BOB HIRSHON (host):
Making guns smarter and safer. I’m Bob Hirshon and this is Science Update.
Every year, thousands of people in the United States commit suicide using a firearm, and hundreds more die when guns go off accidentally. One way to decrease those statistics could be through the promotion of personalized, or “smart” guns, according to Stephen Teret of the Johns Hopkins Bloomberg School of Public Health. These guns use biometrics such as fingerprints to identify authorized users.
STEPHEN TERET (Johns Hopkins Bloomberg School of Public Health):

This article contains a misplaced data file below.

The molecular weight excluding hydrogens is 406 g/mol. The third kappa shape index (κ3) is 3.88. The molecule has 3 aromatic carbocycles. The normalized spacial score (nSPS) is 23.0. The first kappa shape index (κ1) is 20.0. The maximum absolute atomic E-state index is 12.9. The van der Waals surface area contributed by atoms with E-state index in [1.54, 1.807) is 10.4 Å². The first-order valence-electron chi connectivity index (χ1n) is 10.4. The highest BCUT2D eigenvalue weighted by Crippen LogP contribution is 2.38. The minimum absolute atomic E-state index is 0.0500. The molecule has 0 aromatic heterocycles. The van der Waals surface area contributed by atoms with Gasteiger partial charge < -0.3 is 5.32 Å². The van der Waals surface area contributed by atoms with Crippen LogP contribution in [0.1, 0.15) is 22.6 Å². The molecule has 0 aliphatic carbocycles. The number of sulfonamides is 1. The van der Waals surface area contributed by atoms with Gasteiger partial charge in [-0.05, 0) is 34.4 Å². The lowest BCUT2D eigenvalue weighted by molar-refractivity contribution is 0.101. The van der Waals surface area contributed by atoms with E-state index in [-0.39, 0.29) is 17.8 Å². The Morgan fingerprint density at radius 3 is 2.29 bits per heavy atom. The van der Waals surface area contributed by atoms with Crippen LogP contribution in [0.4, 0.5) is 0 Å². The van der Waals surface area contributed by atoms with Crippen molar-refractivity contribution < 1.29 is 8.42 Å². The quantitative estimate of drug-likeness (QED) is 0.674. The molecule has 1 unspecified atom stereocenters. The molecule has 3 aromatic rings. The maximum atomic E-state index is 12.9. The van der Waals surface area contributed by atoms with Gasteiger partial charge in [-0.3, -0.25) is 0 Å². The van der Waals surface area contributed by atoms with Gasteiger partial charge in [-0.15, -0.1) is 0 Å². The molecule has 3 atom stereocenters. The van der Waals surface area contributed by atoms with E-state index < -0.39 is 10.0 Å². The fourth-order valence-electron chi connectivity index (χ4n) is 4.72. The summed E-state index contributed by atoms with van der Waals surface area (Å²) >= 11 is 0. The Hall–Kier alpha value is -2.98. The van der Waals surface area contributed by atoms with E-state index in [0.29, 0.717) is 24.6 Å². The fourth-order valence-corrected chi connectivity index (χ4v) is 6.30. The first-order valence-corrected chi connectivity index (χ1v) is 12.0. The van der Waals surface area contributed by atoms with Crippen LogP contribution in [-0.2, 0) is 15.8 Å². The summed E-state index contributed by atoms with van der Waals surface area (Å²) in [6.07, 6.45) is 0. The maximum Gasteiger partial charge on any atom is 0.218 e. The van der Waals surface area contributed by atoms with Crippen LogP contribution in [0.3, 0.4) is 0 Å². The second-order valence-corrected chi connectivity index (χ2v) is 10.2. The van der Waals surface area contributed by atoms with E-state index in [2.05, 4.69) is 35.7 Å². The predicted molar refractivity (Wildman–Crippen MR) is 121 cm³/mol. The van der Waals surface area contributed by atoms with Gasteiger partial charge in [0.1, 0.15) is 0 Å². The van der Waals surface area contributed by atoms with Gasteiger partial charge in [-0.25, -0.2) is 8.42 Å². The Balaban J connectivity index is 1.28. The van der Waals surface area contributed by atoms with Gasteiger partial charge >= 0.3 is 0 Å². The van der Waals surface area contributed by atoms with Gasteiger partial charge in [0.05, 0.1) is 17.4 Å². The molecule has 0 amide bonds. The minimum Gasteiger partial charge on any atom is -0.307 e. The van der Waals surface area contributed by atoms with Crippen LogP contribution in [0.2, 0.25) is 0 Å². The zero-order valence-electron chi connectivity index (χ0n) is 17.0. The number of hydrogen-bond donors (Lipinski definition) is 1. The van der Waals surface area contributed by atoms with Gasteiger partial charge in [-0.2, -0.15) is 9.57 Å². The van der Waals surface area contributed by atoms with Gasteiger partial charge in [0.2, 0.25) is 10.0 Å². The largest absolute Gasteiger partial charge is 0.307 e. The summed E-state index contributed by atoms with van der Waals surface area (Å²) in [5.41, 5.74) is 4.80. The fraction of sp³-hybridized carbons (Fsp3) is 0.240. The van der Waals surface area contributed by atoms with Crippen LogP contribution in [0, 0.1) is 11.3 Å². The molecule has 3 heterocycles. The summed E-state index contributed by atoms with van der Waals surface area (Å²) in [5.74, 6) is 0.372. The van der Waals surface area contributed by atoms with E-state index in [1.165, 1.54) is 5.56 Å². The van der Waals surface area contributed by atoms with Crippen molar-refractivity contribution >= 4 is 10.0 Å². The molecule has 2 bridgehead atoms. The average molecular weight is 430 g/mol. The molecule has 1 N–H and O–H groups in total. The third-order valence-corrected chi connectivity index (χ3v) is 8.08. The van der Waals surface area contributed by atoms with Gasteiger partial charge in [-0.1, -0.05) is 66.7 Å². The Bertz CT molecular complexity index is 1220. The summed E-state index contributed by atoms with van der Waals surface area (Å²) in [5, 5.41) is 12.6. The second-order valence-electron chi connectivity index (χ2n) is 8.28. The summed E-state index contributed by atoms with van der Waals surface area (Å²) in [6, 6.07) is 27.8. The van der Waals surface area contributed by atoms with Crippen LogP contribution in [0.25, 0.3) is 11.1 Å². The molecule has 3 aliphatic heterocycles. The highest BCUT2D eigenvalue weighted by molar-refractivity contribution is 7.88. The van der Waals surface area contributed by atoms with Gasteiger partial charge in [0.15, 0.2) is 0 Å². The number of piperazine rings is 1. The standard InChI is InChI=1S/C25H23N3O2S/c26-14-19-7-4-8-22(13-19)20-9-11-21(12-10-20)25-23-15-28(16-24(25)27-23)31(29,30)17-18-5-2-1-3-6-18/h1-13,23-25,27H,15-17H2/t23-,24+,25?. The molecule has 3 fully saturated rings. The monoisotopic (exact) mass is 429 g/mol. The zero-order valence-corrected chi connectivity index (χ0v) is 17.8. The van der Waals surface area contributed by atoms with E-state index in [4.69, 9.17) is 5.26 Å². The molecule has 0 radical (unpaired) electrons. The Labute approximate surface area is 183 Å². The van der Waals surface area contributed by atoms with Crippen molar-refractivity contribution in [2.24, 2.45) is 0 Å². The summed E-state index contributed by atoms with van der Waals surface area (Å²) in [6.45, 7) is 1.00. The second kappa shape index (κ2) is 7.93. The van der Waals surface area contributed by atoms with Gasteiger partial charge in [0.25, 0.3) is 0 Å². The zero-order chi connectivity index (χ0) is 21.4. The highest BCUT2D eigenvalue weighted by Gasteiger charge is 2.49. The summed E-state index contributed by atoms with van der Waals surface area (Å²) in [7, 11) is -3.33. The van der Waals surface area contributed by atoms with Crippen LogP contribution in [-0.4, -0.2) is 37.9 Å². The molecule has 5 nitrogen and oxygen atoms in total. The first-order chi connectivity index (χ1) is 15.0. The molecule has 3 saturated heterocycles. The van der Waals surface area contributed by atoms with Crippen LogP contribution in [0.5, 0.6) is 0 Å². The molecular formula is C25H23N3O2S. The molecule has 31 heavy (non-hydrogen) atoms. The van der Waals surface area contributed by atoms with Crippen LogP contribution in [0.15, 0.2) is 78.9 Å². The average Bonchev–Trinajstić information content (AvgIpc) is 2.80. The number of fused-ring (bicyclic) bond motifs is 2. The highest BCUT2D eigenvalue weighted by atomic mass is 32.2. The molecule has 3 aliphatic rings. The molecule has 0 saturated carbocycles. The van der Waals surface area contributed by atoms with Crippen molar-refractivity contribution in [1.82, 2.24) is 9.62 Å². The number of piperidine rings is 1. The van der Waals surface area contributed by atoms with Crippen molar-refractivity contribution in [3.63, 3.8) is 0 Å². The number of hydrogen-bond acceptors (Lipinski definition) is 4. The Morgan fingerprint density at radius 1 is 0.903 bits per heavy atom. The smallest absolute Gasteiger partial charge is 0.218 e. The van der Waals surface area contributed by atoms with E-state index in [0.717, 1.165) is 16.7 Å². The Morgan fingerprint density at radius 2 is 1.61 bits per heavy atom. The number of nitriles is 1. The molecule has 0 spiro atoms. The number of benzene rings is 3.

It would discriminate against all other people, and by that I mean, the gun wouldn’t fire. So if a young child picks up the gun, if a depressed teenager picks up the gun, if the gun is stolen from the home, it’s not going to work in the hands of any of those people.
Surveys suggest that the majority of legal gun owners are supportive of smart guns, Teret reports. They’re already sold in Europe and Asia and are now starting to become available in the United States. I’m Bob Hirshon, for AAAS, the science society.